New version page

SIU CE 210 - WETLAND

This preview shows page 1-2-3-4 out of 12 pages.

View Full Document
View Full Document

End of preview. Want to read all 12 pages?

Upload your study docs or become a GradeBuddy member to access this document.

View Full Document
Unformatted text preview:

CEE 210 Environmental Biology for EngineersSouthern Illinois University Carbondale4/17/2010Case Study: WetlandsInstructor: L.R. Chevalier p. 1CEE 210 ENVIRONMENTAL BIOLOGY FOR ENGINEERSCase Study: WetlandsInstructor: L.R. ChevalierDepartment of Civil and Environmental EngineeringSouthern Illinois University CarbondaleEnvironmental Biology for EngineersWhat is a wetland? 1890  1890 federal government report on wetlands "General Account of the Freshwater Morasses of the United States" by Nathaniel Shaler "all wetlands... in which the natural declivity is insufficient, when the forest cover is removed, to reduce the soil to the measure of dryness necessary for agriculture. Wherever any form of engineering is necessary to secure this desiccation, the area is classified as swamp."  Wetlands were viewed as areas that were too wet to farm or too wet to build upon without draining or filling. Environmental Biology for EngineersWhat is a wetland- 21stCentury Area of land with soil that is saturated with water either permanently or seasonally Includes swamps, marshes and bogs Water can be saltwater, freshwater, or brackishFokechik Bay Wetlands, Yukon Delta Environmental Biology for EngineersWhat is a wetland- 21stCentury Wetlands are important ◦ Flood control Storing and decreasing the velocity of excess water during heavy rainfall◦ Collects sediments carried by flood water Protects dangerous build-up of silt that can clog gills or damage eggs of aquatic life◦ Erosion control Buffer shorelines  Roots hold soil, plants absorb impact of waves◦ Filter pollutants, including nitrogen and phosphorus◦ Vital habitat 35% of all plants and animals listed as threatened or endangered live in wetlands, or depend on them in important ways ◦ Recreation and Economy 500 million people observe and photograph birds and wildlife in wetlands, spending close to $10 billion a year on the hobby◦ Remove and store greenhouse gases in the atmosphereEnvironmental Biology for EngineersSurvey of Chesapeake Bay Wetlands plants and animals American Black DuckBald CypressBald EagleBlack-crowned Night HeronMarsh Rice RatCattailsEnvironmental Biology for EngineersEastern Painted TurtleMarsh HibiscusSouthern Leopard FrogSnow GooseGreat EgretMarsh PeriwinkleSurvey of Chesapeake Bay Wetlands plants and animalsCEE 210 Environmental Biology for EngineersSouthern Illinois University Carbondale4/17/2010Case Study: WetlandsInstructor: L.R. Chevalier p. 2Environmental Biology for EngineersDefinitions Hydrophytes◦ Plants adapted to life in water or in waterlogged substrate◦ Only 1/3 of all vascular plants in the US can tolerate wetland conditions Hydric soil◦ Frequently flooded or waterlogged soils associated with wetlands◦ Lakes and rivers have hydric substrate, but do not support free-standing vegetation◦ Characterized by thick organic deposits in the upper areas of soil◦ This anaerobic condition flows down the oxidation of organic matter◦ Grayish subsoils (due to lack of iron ioxides)◦ Mottled soil (graying subsoil with orangish, yellowish or redish mottles, reflecting a fluctuation water table◦ Rotten egg odor (hydrogen sulfide from organic matter decomposition)◦ Black sand (due to heavy organic coating of sandEnvironmental Biology for EngineersTypes of Wetlands Marshes◦ Tidal◦ Nontidal Wet Meadows Prairie Potholes Vernal Pools Playa Lakes Swamps◦ Forested Bottomland Hardwood◦ Shrub Swamps Mangrove Swamps Bogs◦ Northern bogs◦ Pocosins FensEnvironmental Biology for EngineersMarshes: Overview Frequently or continually inundated with water Characterized ◦ Soft-stemmed vegetation that has adapted to saturated soil◦ In general water is from surface water, but many have water from groundwater◦ Nutrients are plentiful◦ pH is usually neutral Benefits◦ Recharge groundwater and moderate stream flow◦ Important during drought◦ Reduces damage of floods by slowing down water and storing water◦ Microorganisms and marsh vegetation use excess nutrients for growth, reducing pollution◦ These marshes are used as models for constructed wetlands used to treat farm wastewater, parking lot run-off and small WWT plantsEnvironmental Biology for EngineersTidal Marshes Influenced by ocean tides Some are brackish, others saline Function◦ Buffer storm seas◦ Slow shoreline erosion◦ Absorb excess nutrients before they reach the oceans and estuaries◦ High concentrations of nutrients can cause dead zones◦ Provide vital food for clams, crabs, and juvenile fish◦ Offer shelter and nesting sites for several species of migratory waterfowlTidal marsh along the Edisto River, South CarolinaThe Great Egret (Casmerodius albus) winters in the tidal marshes along the Gulf Coast. Environmental Biology for EngineersNon-tidal Marshes Most prevalent and widely distributed wetland in N. America Mostly freshwater, although some are brackish or alkaline Frequently occur along streams in poorly drained depressions, and shallow water along the boundaries of lakes, ponds and rivers Water levels vary from a few inches to 2-3 feet May dry out completely, e.g. prairie potholes Soil is highly organic, mineral rich, sand, silt and clay Considered to be one of the most productive ecosystems on earth◦ High diversity of life◦ Mitigate flood damage◦ Filter excess nutrients from surface runoffMuskratEnvironmental Biology for EngineersNon-tidal Marsh: Prairie PotholeCEE 210 Environmental Biology for EngineersSouthern Illinois University Carbondale4/17/2010Case Study: WetlandsInstructor: L.R. Chevalier p. 3Environmental Biology for EngineersNon-tidal Marsh: Prairie Pothole When the last glaciers retreated 12,000 years ago at the end of the ice age, millions of depression were left Over half of the migratory waterfowl in North America depend on prairie potholes for their survival and reproduction Prairie potholes are also sometimes called sloughs They can be found in Montana, North and South Dakota, Iowa, Minnesota and the Canadian prairiesEnvironmental Biology for EngineersNon-tidal Marshes: Vernal Pools Develop from spring melt Dry up as the weather warms Breeding grounds for frogs and other amphibians Some organisms adapt to survival in dry season◦ Algae and protozoan dig into mud, and may a cyst or hard cover our of limeEnvironmental Biology for EngineersVernal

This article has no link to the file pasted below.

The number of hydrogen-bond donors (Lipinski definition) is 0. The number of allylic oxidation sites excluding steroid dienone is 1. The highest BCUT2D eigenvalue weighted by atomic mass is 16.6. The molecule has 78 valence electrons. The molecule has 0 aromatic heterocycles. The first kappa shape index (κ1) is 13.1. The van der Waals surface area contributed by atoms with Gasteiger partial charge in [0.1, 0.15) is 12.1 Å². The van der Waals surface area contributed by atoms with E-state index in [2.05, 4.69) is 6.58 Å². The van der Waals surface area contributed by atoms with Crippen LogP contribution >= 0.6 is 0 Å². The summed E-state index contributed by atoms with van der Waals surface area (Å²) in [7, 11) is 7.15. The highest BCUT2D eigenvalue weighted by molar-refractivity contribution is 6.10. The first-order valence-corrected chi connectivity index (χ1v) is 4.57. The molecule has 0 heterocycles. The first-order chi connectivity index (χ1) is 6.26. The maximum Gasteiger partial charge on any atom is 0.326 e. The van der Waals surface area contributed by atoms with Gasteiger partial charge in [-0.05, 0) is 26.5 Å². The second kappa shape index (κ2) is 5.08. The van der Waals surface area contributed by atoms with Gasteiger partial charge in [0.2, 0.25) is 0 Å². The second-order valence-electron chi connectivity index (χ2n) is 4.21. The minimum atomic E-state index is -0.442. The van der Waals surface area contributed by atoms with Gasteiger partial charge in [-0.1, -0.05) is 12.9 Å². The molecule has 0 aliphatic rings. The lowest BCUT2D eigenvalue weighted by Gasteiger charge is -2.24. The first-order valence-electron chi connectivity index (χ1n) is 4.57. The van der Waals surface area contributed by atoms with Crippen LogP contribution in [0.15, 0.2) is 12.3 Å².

View Full Document
Loading Unlocking...
Login

Join to view WETLAND and access 3M+ class-specific study document.

or
We will never post anything without your permission.
Don't have an account?
Sign Up

Join to view WETLAND and access 3M+ class-specific study document.

or

By creating an account you agree to our Privacy Policy and Terms Of Use

Already a member?